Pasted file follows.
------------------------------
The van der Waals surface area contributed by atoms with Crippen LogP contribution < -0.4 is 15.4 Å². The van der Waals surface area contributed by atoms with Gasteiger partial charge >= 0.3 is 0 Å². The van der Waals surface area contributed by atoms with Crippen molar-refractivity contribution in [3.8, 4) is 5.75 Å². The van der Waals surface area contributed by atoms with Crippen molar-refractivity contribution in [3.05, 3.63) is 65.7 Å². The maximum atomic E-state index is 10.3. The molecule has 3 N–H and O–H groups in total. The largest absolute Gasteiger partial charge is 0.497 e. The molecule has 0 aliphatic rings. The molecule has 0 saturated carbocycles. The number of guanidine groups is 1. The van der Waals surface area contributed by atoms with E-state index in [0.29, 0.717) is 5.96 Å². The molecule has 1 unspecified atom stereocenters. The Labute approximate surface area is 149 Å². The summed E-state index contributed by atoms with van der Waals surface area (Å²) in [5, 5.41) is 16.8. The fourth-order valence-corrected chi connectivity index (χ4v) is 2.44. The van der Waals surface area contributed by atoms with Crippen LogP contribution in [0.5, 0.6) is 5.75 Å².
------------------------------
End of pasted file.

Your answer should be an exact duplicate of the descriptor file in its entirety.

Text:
The van der Waals surface area contributed by atoms with Crippen LogP contribution < -0.4 is 15.4 Å². The van der Waals surface area contributed by atoms with Gasteiger partial charge >= 0.3 is 0 Å². The van der Waals surface area contributed by atoms with Crippen molar-refractivity contribution in [3.8, 4) is 5.75 Å². The van der Waals surface area contributed by atoms with Crippen molar-refractivity contribution in [3.05, 3.63) is 65.7 Å². The maximum atomic E-state index is 10.3. The molecule has 3 N–H and O–H groups in total. The largest absolute Gasteiger partial charge is 0.497 e. The molecule has 0 aliphatic rings. The molecule has 0 saturated carbocycles. The number of guanidine groups is 1. The van der Waals surface area contributed by atoms with E-state index in [0.29, 0.717) is 5.96 Å². The molecule has 1 unspecified atom stereocenters. The Labute approximate surface area is 149 Å². The summed E-state index contributed by atoms with van der Waals surface area (Å²) in [5, 5.41) is 16.8. The fourth-order valence-corrected chi connectivity index (χ4v) is 2.44. The van der Waals surface area contributed by atoms with Crippen LogP contribution in [0.5, 0.6) is 5.75 Å².